Notes from the Field

From Thailand: Pondok Students Learn In and Outside the Classroom

April 30, 2008

Nakmeen Waeming is a 14-year-old student who dreams of becoming a diplomat. “In the future I would like to be Thailand’s ambassador to Malaysia and work on border issues between the two countries.”

To achieve her goals, Nakmeen understands that having foreign language proficiency, in particular English, is an essential part of her future. Yet students from Thailand’s southernmost provinces face particular challenges. Along with the near-daily violence plaguing the region, private Islamic schools (pondoks) operate on a more restricted budget than their government-funded counterparts. This has resulted in a shortage of funding for teacher training, school supplies, and extracurricular activities. In addition, few people in the region speak English, so students have limited opportunities for practicing outside of the classroom.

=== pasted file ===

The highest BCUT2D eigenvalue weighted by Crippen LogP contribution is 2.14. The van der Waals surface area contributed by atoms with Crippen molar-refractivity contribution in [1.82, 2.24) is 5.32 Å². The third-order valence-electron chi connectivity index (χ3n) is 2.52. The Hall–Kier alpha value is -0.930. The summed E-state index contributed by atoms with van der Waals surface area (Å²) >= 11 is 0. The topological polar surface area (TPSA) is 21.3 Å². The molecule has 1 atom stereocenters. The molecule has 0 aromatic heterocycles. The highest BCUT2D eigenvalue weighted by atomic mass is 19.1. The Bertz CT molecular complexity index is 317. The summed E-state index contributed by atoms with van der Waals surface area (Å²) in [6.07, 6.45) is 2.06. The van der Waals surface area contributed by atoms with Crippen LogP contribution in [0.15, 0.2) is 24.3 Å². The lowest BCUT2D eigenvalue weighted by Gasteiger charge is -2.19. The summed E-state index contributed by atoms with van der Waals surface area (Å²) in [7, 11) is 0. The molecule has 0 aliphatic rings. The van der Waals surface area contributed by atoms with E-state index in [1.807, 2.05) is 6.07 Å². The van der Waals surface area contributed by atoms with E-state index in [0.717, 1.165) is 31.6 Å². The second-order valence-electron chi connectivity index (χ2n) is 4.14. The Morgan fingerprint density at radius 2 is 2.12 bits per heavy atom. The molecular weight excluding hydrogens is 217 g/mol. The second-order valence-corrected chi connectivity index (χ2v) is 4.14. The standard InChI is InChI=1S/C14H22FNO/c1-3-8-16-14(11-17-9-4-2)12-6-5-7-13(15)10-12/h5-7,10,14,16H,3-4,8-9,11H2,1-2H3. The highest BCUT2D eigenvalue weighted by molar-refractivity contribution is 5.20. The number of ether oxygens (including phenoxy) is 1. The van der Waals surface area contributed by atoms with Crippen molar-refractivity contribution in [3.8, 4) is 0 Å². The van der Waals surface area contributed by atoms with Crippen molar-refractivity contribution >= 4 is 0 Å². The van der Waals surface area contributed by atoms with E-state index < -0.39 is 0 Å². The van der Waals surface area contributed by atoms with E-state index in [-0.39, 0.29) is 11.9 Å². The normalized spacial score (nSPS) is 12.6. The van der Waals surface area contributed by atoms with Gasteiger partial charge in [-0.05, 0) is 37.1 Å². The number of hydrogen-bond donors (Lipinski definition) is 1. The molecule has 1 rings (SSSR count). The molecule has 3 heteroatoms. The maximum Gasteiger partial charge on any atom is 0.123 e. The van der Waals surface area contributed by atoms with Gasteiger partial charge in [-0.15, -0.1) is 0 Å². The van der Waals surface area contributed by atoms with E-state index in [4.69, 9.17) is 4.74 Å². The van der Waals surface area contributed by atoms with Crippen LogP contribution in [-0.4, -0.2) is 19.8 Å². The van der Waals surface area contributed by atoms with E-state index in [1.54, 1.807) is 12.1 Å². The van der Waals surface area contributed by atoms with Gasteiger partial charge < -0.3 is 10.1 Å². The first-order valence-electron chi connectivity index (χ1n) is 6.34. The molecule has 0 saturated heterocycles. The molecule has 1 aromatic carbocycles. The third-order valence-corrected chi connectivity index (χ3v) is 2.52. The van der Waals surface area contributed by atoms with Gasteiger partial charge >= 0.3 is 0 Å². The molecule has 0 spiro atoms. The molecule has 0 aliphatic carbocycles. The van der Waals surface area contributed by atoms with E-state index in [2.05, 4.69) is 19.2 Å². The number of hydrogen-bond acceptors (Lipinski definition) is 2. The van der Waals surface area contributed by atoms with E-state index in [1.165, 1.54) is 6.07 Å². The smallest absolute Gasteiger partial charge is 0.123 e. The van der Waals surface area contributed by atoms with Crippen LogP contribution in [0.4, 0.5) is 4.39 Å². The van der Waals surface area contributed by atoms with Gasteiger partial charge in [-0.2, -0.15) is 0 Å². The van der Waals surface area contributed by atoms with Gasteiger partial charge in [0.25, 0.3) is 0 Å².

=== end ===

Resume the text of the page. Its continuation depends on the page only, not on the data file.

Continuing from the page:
To help students like Nakmeen, The Asia Foundation has been working with pondoks to improve the quality of their secular instruction. Currently, the Foundation has three major projects. The first is to introduce modern pedagogy that replaces lecturing and rote teaching with a student-centered approach. The second aims to build detailed lesson plans based on the government curriculum to ensure high-quality instruction in all project schools. The third focuses on providing students with extra-curricular opportunities that take learning outside the classroom, like social studies camps: “English camp was great. I didn’t just improve my vocabulary and accent, but I learned to speak in a natural way,” says Nakmeen. By helping improve the quality of secular education, Islamic secondary school students will be better prepared to enter Thailand’s competitive job market and gain access to higher education.

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